CHIEF CABINET SECRETARY SUGA: Yes, that is correct. This was the day when post-war peaceful Japan restored its sovereignty, rejoined the international community, and started on its path. With that in mind, we are holding the ceremony.

REPORTER: Is this day being named the "Sovereignty Restoration Day"?

CHIEF CABINET SECRETARY SUGA: The details are currently being reviewed. However, we as a party understand that this was the day when Japan restored its sovereignty. Therefore, now that we have risen to the administration, we would like to hold the ceremony on this day with these thoughts in mind. However, whether or not it will be this particular day will be examined going forward. 


REPORTER: With regard to the "Sovereignty Restoration Day," I recall you saying before that some people have expressed concerns in light of the Okinawa issue and so on. Who expressed these concerns, and how were they expressed? Also, how were these concerns cleared up within the administration in order to establish this "Sovereignty Restoration Day"? If you could please elaborate on these points.

CHIEF CABINET SECRETARY SUGA: We received opinions from a variety of people regarding the holding of the ceremony for the "Sovereignty Restoration Day." From the perspective of the Okinawan people, occupation was still going on, Thus we share the belief that the ceremony must be executed with consideration paid to the Okinawan people.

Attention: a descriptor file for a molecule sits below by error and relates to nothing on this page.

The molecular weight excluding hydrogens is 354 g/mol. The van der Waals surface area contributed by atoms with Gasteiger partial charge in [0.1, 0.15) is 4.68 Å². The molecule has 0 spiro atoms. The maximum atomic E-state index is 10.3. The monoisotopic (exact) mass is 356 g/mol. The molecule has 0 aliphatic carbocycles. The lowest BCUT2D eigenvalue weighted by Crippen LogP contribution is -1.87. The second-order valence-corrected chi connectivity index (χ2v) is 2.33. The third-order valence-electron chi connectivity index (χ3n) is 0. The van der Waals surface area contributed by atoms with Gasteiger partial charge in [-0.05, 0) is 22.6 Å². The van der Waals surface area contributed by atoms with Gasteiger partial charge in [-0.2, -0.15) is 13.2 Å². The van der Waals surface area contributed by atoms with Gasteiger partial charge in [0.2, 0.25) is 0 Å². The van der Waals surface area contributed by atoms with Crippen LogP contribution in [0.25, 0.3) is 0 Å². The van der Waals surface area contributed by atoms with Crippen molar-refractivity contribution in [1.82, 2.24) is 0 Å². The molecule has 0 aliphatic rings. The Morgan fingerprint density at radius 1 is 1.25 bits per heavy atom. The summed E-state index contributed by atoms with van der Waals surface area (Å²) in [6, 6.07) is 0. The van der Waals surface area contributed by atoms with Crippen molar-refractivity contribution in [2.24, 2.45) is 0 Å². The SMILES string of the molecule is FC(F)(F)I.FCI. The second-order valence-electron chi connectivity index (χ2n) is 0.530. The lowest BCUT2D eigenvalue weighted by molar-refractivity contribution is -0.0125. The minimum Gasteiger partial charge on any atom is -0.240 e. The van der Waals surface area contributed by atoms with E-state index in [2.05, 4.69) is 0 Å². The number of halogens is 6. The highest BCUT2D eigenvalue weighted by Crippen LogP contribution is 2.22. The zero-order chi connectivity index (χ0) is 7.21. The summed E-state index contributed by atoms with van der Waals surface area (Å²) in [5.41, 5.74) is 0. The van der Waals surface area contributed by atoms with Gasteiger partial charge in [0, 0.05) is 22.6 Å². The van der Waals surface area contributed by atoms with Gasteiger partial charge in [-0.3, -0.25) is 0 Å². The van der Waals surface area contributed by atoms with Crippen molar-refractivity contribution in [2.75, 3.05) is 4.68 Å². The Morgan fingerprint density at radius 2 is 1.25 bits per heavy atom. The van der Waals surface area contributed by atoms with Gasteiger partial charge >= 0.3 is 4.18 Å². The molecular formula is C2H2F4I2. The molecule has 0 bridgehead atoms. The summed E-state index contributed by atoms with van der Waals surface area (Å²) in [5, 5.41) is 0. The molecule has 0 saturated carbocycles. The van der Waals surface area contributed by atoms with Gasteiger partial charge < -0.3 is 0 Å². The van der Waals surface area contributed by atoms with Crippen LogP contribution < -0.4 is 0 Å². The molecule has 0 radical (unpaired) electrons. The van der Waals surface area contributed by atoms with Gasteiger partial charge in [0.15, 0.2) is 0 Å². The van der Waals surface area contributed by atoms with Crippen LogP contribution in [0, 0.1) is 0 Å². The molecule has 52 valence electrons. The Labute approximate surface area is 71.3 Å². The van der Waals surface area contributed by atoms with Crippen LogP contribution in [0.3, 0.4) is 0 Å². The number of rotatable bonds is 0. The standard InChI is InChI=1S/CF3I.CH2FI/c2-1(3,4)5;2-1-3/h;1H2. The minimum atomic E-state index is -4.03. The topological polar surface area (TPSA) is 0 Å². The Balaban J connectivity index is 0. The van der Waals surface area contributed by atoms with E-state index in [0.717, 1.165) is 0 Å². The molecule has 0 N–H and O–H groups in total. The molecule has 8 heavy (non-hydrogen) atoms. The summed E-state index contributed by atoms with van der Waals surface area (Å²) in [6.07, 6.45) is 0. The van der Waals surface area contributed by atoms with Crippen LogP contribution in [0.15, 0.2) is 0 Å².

REPORTER: On a related note, how do you exactly intend to demonstrate consideration towards Okinawa?

CHIEF CABINET SECRETARY SUGA: In fact, at today's Cabinet meeting as well, in his statement the Prime Minister expressed the Government's view or instructed that the views of the Okinawan people are borne in mind and that the burden of the bases in Okinawa is reduced as much as possible.


REPORTER: Regarding the test development of methane hydrate, Japan has succeeded in extracting natural gas from the seabed. Can you share your thoughts on this as well as your views regarding its impact on the future?